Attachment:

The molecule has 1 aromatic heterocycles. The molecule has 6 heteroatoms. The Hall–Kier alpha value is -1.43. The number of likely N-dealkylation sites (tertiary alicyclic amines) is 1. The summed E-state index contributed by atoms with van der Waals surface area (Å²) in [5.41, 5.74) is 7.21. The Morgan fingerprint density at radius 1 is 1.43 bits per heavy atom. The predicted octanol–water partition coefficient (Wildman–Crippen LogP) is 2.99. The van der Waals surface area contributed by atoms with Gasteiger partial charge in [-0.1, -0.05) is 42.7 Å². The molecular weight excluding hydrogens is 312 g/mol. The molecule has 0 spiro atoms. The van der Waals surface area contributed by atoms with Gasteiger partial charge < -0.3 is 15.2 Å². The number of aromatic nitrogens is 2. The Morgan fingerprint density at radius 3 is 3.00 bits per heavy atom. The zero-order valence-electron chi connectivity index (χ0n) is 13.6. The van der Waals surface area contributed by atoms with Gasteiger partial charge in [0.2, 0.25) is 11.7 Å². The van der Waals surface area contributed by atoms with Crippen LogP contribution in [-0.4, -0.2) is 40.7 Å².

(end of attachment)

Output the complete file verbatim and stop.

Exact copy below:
The molecule has 1 aromatic heterocycles. The molecule has 6 heteroatoms. The Hall–Kier alpha value is -1.43. The number of likely N-dealkylation sites (tertiary alicyclic amines) is 1. The summed E-state index contributed by atoms with van der Waals surface area (Å²) in [5.41, 5.74) is 7.21. The Morgan fingerprint density at radius 1 is 1.43 bits per heavy atom. The predicted octanol–water partition coefficient (Wildman–Crippen LogP) is 2.99. The van der Waals surface area contributed by atoms with Gasteiger partial charge in [-0.1, -0.05) is 42.7 Å². The molecular weight excluding hydrogens is 312 g/mol. The molecule has 0 spiro atoms. The van der Waals surface area contributed by atoms with Gasteiger partial charge < -0.3 is 15.2 Å². The number of aromatic nitrogens is 2. The Morgan fingerprint density at radius 3 is 3.00 bits per heavy atom. The zero-order valence-electron chi connectivity index (χ0n) is 13.6. The van der Waals surface area contributed by atoms with Gasteiger partial charge in [0.2, 0.25) is 11.7 Å². The van der Waals surface area contributed by atoms with Crippen LogP contribution in [-0.4, -0.2) is 40.7 Å².